In two years of blogging about free genealogy resources and five years of using them, I've came across a lot of great stuff. Some of it I've found for myself, others I've found to help my readers. But there is one resource that stands above the rest, that keeps giving long after the publish post button is clicked.
Do you know what it is? Can you guess?
It's the geneablogger community.
When I first wandered into the geneablogger community, I started out as an observer. I would read what others were posting and get a tip here and there. After a while, I began printing out some of the posts I was reading and put them together in a binder, my own personalized genealogy textbook of sorts. To me, that made it a great resource in itself.
However, it wasn't until I stepped out of my observer role and began participating that I realized how much of a resource the community really was. I started my personal genealogy blog with a little bit of trepidation. After all, there were some great bloggers out there and I didn't have a lot of hope of standing out, especially since many are more advanced researchers than I am.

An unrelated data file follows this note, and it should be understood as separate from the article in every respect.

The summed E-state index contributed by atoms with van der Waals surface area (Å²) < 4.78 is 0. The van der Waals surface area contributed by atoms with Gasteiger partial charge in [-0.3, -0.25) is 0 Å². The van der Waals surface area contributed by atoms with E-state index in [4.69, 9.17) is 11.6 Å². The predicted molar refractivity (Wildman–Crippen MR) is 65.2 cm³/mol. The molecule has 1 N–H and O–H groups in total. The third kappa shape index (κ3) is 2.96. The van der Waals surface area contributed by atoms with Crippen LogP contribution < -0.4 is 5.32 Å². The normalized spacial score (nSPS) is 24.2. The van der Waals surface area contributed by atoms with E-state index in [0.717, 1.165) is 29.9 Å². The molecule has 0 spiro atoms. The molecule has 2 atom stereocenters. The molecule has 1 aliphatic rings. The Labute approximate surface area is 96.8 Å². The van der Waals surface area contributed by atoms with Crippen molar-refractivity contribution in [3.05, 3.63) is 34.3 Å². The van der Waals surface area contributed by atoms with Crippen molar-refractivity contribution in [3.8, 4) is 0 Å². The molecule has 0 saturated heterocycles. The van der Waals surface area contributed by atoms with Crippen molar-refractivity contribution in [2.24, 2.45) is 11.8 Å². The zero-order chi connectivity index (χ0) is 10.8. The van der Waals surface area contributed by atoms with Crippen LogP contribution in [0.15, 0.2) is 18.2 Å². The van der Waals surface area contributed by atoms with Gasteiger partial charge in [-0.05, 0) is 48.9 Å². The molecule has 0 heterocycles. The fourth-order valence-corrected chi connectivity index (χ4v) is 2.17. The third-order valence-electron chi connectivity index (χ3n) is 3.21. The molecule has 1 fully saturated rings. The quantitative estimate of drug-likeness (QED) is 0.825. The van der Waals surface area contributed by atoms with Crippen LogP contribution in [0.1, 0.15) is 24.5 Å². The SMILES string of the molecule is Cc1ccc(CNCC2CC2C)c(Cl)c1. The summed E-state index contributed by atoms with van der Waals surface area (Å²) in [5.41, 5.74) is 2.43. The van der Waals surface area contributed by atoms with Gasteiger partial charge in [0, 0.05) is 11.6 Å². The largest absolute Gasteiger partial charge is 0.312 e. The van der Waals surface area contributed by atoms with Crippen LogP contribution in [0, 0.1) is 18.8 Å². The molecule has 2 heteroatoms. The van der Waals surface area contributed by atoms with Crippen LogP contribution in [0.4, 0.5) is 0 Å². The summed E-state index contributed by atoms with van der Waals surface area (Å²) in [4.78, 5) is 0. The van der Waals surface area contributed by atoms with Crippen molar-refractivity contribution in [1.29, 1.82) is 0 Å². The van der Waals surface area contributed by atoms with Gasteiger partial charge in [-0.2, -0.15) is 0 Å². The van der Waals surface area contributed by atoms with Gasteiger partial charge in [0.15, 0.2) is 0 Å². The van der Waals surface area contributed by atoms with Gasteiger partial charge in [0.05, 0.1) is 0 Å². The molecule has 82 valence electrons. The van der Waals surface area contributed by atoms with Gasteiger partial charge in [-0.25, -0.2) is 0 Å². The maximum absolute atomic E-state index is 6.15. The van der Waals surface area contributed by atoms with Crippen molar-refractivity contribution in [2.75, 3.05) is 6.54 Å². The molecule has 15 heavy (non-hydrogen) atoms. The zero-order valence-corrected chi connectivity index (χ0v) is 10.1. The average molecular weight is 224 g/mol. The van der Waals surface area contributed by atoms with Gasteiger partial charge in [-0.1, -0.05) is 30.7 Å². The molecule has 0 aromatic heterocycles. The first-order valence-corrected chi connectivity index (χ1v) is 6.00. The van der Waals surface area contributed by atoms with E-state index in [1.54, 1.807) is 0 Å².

I found that the geneablogger community is a welcoming one. It didn't matter that you knew more than me or that I was a total newbie to blogging about my family history. You made me feel at home.
The real resource, though, was still to be uncovered. I remember writing a post about one of my brick wall ancestors and being surprised that someone had stopped by to offer me a tip. Then someone offered advice on another genealogy problem I was having. It was great.
Then I decided to get more active in social media. I had been on social media for a while, but I wasn't really using it a whole lot. I was mostly sitting back and observing like I had done with the genealogy blogs.
I have to admit I was surprised to find that social media could be an amazing free genealogy resource as well. I've got recommendations for books and software, advice on citation, tips on dealing with problems and someone to celebrate when I have a woohoo moment that a non-genealogist wouldn't understand.
We may fuss and squablble at times, but who doesn't? When it comes down to it, we're the best resource for genealogy there is. Where else are you going to find such a wide spectrum of researchers all over the world in one place?
If you're like I was, just watching from the sidelines, maybe it's time you took that step and started participating. You may be surprised what you'll get in return.